Last year Lisa Wolf-Wendel, a professor of higher education at the University of Kansas, decided to flip her classroom. Instead of delivering her lectures during class time, she videotaped them for her students, broken down into brief segments, to watch as part of their homework. She now devotes her class time to interactive case studies and other active learning exercises. It was a big change and a lot of work, but she’s pleased with the results.
“Students can take notes at their own pace, they can rewind if they need to, they can go back and watch them again later in the semester,” she says. “And the technology allows me to see who has watched them and how much time they spend watching.” That feedback even helped her to make some additional tweaks: “I noticed that no one was watching the 20-minute video segments,” she says. “Now they are all 10 minutes long.”
Wolf-Wendel’s changes mirror those being made by faculty across the country, according to Top Hat’s 2018 Professor Pulse Survey of college and university professors. More than 80 percent of professors who use technology in the classroom say they do so to implement more active learning techniques and increase student engagement.
And while 7 of every 10 professors still use lecture slides in the classroom, that figure is down 15 percent from 2017, when more than 8 in 10 professors were using them. It’s an increasingly clear recognition from professors themselves that sage-on-stage, stand-and-deliver lectures are no longer the best way to get through to students.
At the same time that they are changing their methods in the classroom, many professors wonder what will become of the classroom itself. The Professor Pulse Survey, sponsored by Top Hat—the all-in-one teaching app for higher education—surveyed more than 1,900 teachers at colleges and universities across North America between May 12 and July 20 of this year. And the results show that many are concerned about the future of the institutions where they work, and of America’s entire higher education system.
Biggest worries: The cost of education
More and more college teachers agree: tuition is too high. When asked the question point blank, 87 percent said yes, up from 80 percent in 2017. And 90 percent of professors also agree that textbook costs are too high. That makes professors like Lori Peek, a sociologist at the University of Colorado Boulder, worry that cost is a rising barrier that doesn’t just keep students out of college; it also hinders their chances for success once they’re in.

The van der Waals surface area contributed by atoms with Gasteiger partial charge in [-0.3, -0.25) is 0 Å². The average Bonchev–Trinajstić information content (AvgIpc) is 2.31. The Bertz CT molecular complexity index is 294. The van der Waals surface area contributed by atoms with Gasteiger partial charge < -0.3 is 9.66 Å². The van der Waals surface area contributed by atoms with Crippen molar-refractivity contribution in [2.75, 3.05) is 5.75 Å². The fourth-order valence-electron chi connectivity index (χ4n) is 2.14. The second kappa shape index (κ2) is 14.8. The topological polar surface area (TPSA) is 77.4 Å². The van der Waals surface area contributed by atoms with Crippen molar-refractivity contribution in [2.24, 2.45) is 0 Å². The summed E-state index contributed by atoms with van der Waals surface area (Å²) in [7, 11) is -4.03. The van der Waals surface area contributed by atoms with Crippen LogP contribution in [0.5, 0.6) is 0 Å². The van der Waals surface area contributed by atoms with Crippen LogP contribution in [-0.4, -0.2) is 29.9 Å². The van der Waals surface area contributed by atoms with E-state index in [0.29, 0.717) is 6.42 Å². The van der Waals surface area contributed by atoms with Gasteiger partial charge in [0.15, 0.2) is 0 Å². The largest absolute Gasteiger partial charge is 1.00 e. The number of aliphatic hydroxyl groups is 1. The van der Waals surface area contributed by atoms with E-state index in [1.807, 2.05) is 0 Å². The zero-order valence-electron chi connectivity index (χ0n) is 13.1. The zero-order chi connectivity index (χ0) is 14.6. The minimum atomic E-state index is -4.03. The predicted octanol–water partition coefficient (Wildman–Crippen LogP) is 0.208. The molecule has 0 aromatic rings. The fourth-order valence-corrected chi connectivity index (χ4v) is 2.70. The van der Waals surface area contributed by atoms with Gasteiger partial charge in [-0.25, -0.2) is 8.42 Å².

“I am really concerned about it because I see it in the classroom,” Peek says. “Being a social scientist, I ask my students how many of them work 10, 20 or 30 hours a week. More and more hands are going up for the higher numbers now. They’re struggling with the cost of living, and it’s impacting their studies.”
“For public universities, there are two big pots of money: tuition and state funding,” says Roy Fuller, an adjunct professor of religion at the University of Louisville, where he is also a faculty senate member. “If one of those sources goes down, which is the direction most state funding is heading in, then institutions make up the lost funds with the other.”
According to the 2017 edition of the State Higher Education Finance report, state funding for public higher education has decreased 8 percent per FTE since 1992, while tuition has increased 96 percent during that same time period.
The Professor Pulse results show that the trend is a concern: nearly 60 percent of respondents said that insufficient funding was one of the biggest issues facing their institution, while 41 percent cited maintaining academic standards and 35 percent cited decreased enrolment. The latter two figures reflect what Fuller calls the “arms race in higher education”: enrolments are down across the country, and because schools need the tuition dollars to survive, they compete to attract as many students as they can.
And it doesn’t help enrolments when political leaders openly politicize college education. Three quarters of all faculty say the current federal administration is having a negative impact on higher education. It’s easy to see their point, when officials such as Attorney General Jeff Sessions says that colleges are churning out “a generation of sanctimonious, sensitive, supercilious snowflakes.”
Fuller says that adjunct faculty feel the politicization of higher education more acutely than most. “Adjuncts are vulnerable. We don’t have tenure or its protections.”
Tenure: Surprise—it’s not what every prof is after
Despite his lack of tenure protections, Fuller has been teaching as adjunct faculty for 25 years and wouldn’t trade it for anything. “You go on a journey every semester with your students,” he says. “Sometimes I run into students I taught years before and they’ll remember something from my course that changed them or changed their lives. It’s a great job.” Peek, at UC Boulder, agrees: “Education transforms lives, because we never lose what we learn.”
Their perspectives are reflected in the Professor Pulse Survey results: 72 percent of faculty say their primary motivation is teaching students, while only 19 percent said it was research. When asked what their workweek would be focused on in a perfect world, 9 out of 10 profs answered teaching and 6 in 10 said meeting with students.
“Those are heartening numbers,” says Jacques Berlinerblau, a professor in the school of foreign service at Georgetown University and author of Campus Confidential, a book highly critical of the way in which institutions fail to put enough emphasis on teaching. “These responses, to me, represent a kind of victory for the active learning movement. I think it has really taken hold, which is amazing because it’s been largely a leaderless movement.”